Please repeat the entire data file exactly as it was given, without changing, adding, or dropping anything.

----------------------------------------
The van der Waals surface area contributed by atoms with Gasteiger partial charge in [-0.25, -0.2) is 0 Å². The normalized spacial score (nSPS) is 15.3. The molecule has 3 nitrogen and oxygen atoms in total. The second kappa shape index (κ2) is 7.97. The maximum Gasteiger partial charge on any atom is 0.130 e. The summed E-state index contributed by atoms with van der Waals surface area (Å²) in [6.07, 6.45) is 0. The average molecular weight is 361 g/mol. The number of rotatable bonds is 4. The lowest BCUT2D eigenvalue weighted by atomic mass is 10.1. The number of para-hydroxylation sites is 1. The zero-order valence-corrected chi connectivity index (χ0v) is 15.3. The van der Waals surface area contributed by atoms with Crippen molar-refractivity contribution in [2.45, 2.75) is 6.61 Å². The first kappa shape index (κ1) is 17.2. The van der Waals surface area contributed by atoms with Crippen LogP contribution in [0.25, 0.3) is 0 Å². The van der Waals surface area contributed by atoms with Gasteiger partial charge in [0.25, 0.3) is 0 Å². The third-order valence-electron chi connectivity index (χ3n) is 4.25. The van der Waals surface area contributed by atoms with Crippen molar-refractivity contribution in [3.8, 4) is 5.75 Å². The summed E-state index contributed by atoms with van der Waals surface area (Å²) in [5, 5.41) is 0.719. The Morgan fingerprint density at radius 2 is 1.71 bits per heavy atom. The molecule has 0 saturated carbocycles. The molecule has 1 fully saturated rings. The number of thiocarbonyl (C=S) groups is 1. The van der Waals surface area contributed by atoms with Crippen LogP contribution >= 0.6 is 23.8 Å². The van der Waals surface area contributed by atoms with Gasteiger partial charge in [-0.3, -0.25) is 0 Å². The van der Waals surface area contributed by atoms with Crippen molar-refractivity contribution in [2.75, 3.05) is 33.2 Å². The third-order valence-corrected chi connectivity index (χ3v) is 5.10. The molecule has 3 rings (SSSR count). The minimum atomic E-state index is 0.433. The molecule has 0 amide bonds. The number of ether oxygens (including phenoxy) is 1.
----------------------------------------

The van der Waals surface area contributed by atoms with Gasteiger partial charge in [-0.25, -0.2) is 0 Å². The normalized spacial score (nSPS) is 15.3. The molecule has 3 nitrogen and oxygen atoms in total. The second kappa shape index (κ2) is 7.97. The maximum Gasteiger partial charge on any atom is 0.130 e. The summed E-state index contributed by atoms with van der Waals surface area (Å²) in [6.07, 6.45) is 0. The average molecular weight is 361 g/mol. The number of rotatable bonds is 4. The lowest BCUT2D eigenvalue weighted by atomic mass is 10.1. The number of para-hydroxylation sites is 1. The zero-order valence-corrected chi connectivity index (χ0v) is 15.3. The van der Waals surface area contributed by atoms with Crippen molar-refractivity contribution in [2.45, 2.75) is 6.61 Å². The first kappa shape index (κ1) is 17.2. The van der Waals surface area contributed by atoms with Crippen LogP contribution in [0.25, 0.3) is 0 Å². The van der Waals surface area contributed by atoms with Gasteiger partial charge in [0.25, 0.3) is 0 Å². The third-order valence-electron chi connectivity index (χ3n) is 4.25. The van der Waals surface area contributed by atoms with Crippen molar-refractivity contribution in [3.8, 4) is 5.75 Å². The summed E-state index contributed by atoms with van der Waals surface area (Å²) in [5, 5.41) is 0.719. The Morgan fingerprint density at radius 2 is 1.71 bits per heavy atom. The molecule has 0 saturated carbocycles. The molecule has 1 fully saturated rings. The number of thiocarbonyl (C=S) groups is 1. The van der Waals surface area contributed by atoms with Crippen LogP contribution >= 0.6 is 23.8 Å². The van der Waals surface area contributed by atoms with Gasteiger partial charge in [-0.3, -0.25) is 0 Å². The van der Waals surface area contributed by atoms with Crippen molar-refractivity contribution in [2.75, 3.05) is 33.2 Å². The third-order valence-corrected chi connectivity index (χ3v) is 5.10. The molecule has 3 rings (SSSR count). The minimum atomic E-state index is 0.433. The molecule has 0 amide bonds. The number of ether oxygens (including phenoxy) is 1.